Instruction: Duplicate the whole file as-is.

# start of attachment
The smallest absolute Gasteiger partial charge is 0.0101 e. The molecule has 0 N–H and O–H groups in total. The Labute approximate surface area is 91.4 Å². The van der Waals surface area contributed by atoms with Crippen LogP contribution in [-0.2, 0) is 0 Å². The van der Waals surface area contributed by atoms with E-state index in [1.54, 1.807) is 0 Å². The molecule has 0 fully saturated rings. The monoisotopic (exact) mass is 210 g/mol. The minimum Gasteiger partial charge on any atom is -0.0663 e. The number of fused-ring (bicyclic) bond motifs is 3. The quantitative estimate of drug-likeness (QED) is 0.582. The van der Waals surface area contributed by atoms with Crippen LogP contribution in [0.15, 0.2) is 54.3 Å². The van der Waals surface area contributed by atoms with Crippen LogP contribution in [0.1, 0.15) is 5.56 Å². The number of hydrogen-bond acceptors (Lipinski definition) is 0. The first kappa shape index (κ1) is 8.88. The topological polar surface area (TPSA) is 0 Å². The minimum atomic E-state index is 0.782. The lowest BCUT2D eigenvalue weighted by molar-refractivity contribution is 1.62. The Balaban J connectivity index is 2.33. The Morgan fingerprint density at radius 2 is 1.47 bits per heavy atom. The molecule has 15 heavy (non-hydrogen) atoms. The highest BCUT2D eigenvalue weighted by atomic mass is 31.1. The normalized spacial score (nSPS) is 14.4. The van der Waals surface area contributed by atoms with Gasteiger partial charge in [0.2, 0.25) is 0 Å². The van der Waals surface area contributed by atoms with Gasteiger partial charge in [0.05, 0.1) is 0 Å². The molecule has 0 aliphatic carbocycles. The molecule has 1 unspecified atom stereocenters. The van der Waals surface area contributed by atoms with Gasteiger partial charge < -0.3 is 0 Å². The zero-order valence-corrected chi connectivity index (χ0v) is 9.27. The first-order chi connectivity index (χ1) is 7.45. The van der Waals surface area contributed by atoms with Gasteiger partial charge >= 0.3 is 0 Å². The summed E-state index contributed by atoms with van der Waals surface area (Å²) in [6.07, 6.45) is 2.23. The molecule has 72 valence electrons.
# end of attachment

The smallest absolute Gasteiger partial charge is 0.0101 e. The molecule has 0 N–H and O–H groups in total. The Labute approximate surface area is 91.4 Å². The van der Waals surface area contributed by atoms with Crippen LogP contribution in [-0.2, 0) is 0 Å². The van der Waals surface area contributed by atoms with E-state index in [1.54, 1.807) is 0 Å². The molecule has 0 fully saturated rings. The monoisotopic (exact) mass is 210 g/mol. The minimum Gasteiger partial charge on any atom is -0.0663 e. The number of fused-ring (bicyclic) bond motifs is 3. The quantitative estimate of drug-likeness (QED) is 0.582. The van der Waals surface area contributed by atoms with Crippen LogP contribution in [0.15, 0.2) is 54.3 Å². The van der Waals surface area contributed by atoms with Crippen LogP contribution in [0.1, 0.15) is 5.56 Å². The number of hydrogen-bond acceptors (Lipinski definition) is 0. The first kappa shape index (κ1) is 8.88. The topological polar surface area (TPSA) is 0 Å². The minimum atomic E-state index is 0.782. The lowest BCUT2D eigenvalue weighted by molar-refractivity contribution is 1.62. The Balaban J connectivity index is 2.33. The Morgan fingerprint density at radius 2 is 1.47 bits per heavy atom. The molecule has 15 heavy (non-hydrogen) atoms. The highest BCUT2D eigenvalue weighted by atomic mass is 31.1. The normalized spacial score (nSPS) is 14.4. The van der Waals surface area contributed by atoms with Gasteiger partial charge in [0.2, 0.25) is 0 Å². The van der Waals surface area contributed by atoms with Gasteiger partial charge in [0.05, 0.1) is 0 Å². The molecule has 0 aliphatic carbocycles. The molecule has 1 unspecified atom stereocenters. The van der Waals surface area contributed by atoms with Gasteiger partial charge < -0.3 is 0 Å². The zero-order valence-corrected chi connectivity index (χ0v) is 9.27. The first-order chi connectivity index (χ1) is 7.45. The van der Waals surface area contributed by atoms with Gasteiger partial charge >= 0.3 is 0 Å². The summed E-state index contributed by atoms with van der Waals surface area (Å²) in [6.07, 6.45) is 2.23. The molecule has 72 valence electrons.